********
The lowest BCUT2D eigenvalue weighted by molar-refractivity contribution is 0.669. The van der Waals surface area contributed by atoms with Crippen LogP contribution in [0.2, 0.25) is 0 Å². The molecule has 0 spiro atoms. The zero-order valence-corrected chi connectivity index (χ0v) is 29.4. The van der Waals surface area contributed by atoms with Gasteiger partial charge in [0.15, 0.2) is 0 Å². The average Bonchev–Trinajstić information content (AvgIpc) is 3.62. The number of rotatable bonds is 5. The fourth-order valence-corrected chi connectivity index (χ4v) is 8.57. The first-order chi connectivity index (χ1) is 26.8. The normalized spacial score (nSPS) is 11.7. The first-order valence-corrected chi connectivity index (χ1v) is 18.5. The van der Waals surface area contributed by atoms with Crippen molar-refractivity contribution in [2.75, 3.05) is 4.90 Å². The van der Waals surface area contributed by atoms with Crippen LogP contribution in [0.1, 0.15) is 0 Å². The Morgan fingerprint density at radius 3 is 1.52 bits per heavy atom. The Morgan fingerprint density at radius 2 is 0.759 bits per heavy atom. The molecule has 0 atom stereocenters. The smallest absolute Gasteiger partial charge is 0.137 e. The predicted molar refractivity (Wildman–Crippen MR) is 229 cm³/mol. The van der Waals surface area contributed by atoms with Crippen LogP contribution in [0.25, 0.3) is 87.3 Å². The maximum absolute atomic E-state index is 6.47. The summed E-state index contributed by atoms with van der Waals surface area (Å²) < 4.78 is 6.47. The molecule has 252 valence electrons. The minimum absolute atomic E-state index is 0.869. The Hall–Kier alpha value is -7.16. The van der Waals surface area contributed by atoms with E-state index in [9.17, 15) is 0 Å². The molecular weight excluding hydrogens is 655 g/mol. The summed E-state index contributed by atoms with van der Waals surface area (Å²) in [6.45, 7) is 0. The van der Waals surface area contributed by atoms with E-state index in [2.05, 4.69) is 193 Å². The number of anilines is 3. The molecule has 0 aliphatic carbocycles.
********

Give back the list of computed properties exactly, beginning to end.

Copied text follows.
The lowest BCUT2D eigenvalue weighted by molar-refractivity contribution is 0.669. The van der Waals surface area contributed by atoms with Crippen LogP contribution in [0.2, 0.25) is 0 Å². The molecule has 0 spiro atoms. The zero-order valence-corrected chi connectivity index (χ0v) is 29.4. The van der Waals surface area contributed by atoms with Gasteiger partial charge in [0.15, 0.2) is 0 Å². The average Bonchev–Trinajstić information content (AvgIpc) is 3.62. The number of rotatable bonds is 5. The fourth-order valence-corrected chi connectivity index (χ4v) is 8.57. The first-order chi connectivity index (χ1) is 26.8. The normalized spacial score (nSPS) is 11.7. The first-order valence-corrected chi connectivity index (χ1v) is 18.5. The van der Waals surface area contributed by atoms with Crippen molar-refractivity contribution in [2.75, 3.05) is 4.90 Å². The van der Waals surface area contributed by atoms with Crippen LogP contribution in [0.1, 0.15) is 0 Å². The Morgan fingerprint density at radius 3 is 1.52 bits per heavy atom. The Morgan fingerprint density at radius 2 is 0.759 bits per heavy atom. The molecule has 0 atom stereocenters. The smallest absolute Gasteiger partial charge is 0.137 e. The predicted molar refractivity (Wildman–Crippen MR) is 229 cm³/mol. The van der Waals surface area contributed by atoms with Crippen LogP contribution in [0.25, 0.3) is 87.3 Å². The maximum absolute atomic E-state index is 6.47. The summed E-state index contributed by atoms with van der Waals surface area (Å²) < 4.78 is 6.47. The molecule has 252 valence electrons. The minimum absolute atomic E-state index is 0.869. The Hall–Kier alpha value is -7.16. The van der Waals surface area contributed by atoms with E-state index in [9.17, 15) is 0 Å². The molecular weight excluding hydrogens is 655 g/mol. The summed E-state index contributed by atoms with van der Waals surface area (Å²) in [6.45, 7) is 0. The van der Waals surface area contributed by atoms with E-state index in [2.05, 4.69) is 193 Å². The number of anilines is 3. The molecule has 0 aliphatic carbocycles.